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Tournament Directors


You are the Tournament Director: Calling Out Of Turn

Situation: Late Night Poker series X. Five players are left in the final. Vicki Lincoln, who is very short in chips with about two or three big blinds moves all-in under the gun. Jac Arama, who has about twice Vicki’s stack calls. Khoresh, on the button, announces all-in. At this point Khoresh is second in chips by some distance. On the Small Blind is Joe Beevers who has Khoresh covered by a decent amount and on Joe's left in the Big Blind in Padraig Parkinson who has just a little more than Jac.

Before Joe makes his decision Jac calls out of turn and puts all his chips in the pot. Joe looks down and finds pocket Queens. He knows that if he calls and wins he eliminates three players (Vicki, Jac and Khoresh). He further strongly believes Khoresh at best to have AK and that maybe aces or kings could be duplicated in the other hands. He could also have a pair smaller than Queens. Based on all this information he decides to call. Padraig passes. Now the dealer starts to pull the bets into the middle and Joe notices that Jacs cards are now in the middle of the table and that he has chips in front of him. Jac is obviously hoping that players are eliminated here and that he moves up the prize money ladder. Do you allow Jac to now pass or do you insist that his chips stay in the pot, and why?

Matt SavageMatt:
Well by TDA rules a player that bets out of turn or acts out of turn if the action has not changed … must do that action so therefore his call out of turn must stay. It has to stay because he’s done the same action, he’s…..there’s no new action to him, the only action that’s to him is another caller so he’s already made his action out of turn, it has to stay in the pot.

Thomas KremserThomas:
I remember this situation…
Generally actions out of turn are binding – with following restriction:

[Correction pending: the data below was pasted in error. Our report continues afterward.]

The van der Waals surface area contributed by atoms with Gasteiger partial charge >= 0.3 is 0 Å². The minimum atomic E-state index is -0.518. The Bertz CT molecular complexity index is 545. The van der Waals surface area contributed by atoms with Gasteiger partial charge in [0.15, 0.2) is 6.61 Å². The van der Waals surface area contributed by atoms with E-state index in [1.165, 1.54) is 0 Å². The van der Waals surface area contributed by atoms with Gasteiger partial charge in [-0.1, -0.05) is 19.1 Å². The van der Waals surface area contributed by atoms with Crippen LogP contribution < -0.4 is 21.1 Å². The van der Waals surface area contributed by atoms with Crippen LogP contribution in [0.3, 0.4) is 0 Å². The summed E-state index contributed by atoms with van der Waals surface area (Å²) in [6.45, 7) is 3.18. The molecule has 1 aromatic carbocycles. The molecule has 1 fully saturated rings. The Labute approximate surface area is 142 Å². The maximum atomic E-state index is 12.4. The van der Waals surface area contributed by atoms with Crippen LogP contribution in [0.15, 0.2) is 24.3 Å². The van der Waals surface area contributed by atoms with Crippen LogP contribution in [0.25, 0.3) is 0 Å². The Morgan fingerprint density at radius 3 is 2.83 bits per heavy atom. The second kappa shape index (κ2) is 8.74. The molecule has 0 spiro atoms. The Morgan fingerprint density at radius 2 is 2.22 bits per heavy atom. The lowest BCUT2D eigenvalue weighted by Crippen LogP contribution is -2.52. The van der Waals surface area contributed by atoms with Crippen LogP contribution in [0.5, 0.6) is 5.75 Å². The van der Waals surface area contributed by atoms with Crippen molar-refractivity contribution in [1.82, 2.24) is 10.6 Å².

If the player that didn’t act decides to pass, the action out of turn must go! If the player that didn’t act decides to call or raise, the action out of turn is not binding and the player has all options.
In this particular situation where Vicky and Korosh are all-in and both players don’t have disadvantage due to the fact that Jac can base his decision on the situation, I would make Jac to bet his chips.

Action out of turn is not binding. However Jac could receive a 20 minute penalty if TD feels move was intentional. Otherwise a verbal warning with penalty for next offence.

Liam FloodLiam:
I do not allow Jac to take his chips out of the pot because Jac called out of turn, as far as I’m concerned any bet out of turn stands even if there was a raise in between. For instance if the small blind raises out of turn for half his stack, it passes around to the button who moves all in and has got him covered, even though the button has raised the small blind now has the option of calling that or forfeiting the chips already in the pot. A situation occurred in a televised tournament semi final where one of the players made action out of turn twice and I had to give him a yellow card and warn him that if he did it once more he would get a 20 minute penalty and would be putting his big blind in every hand, if he did it again. I warned him off camera, the other players knew he had a warning, but not what the penalty was.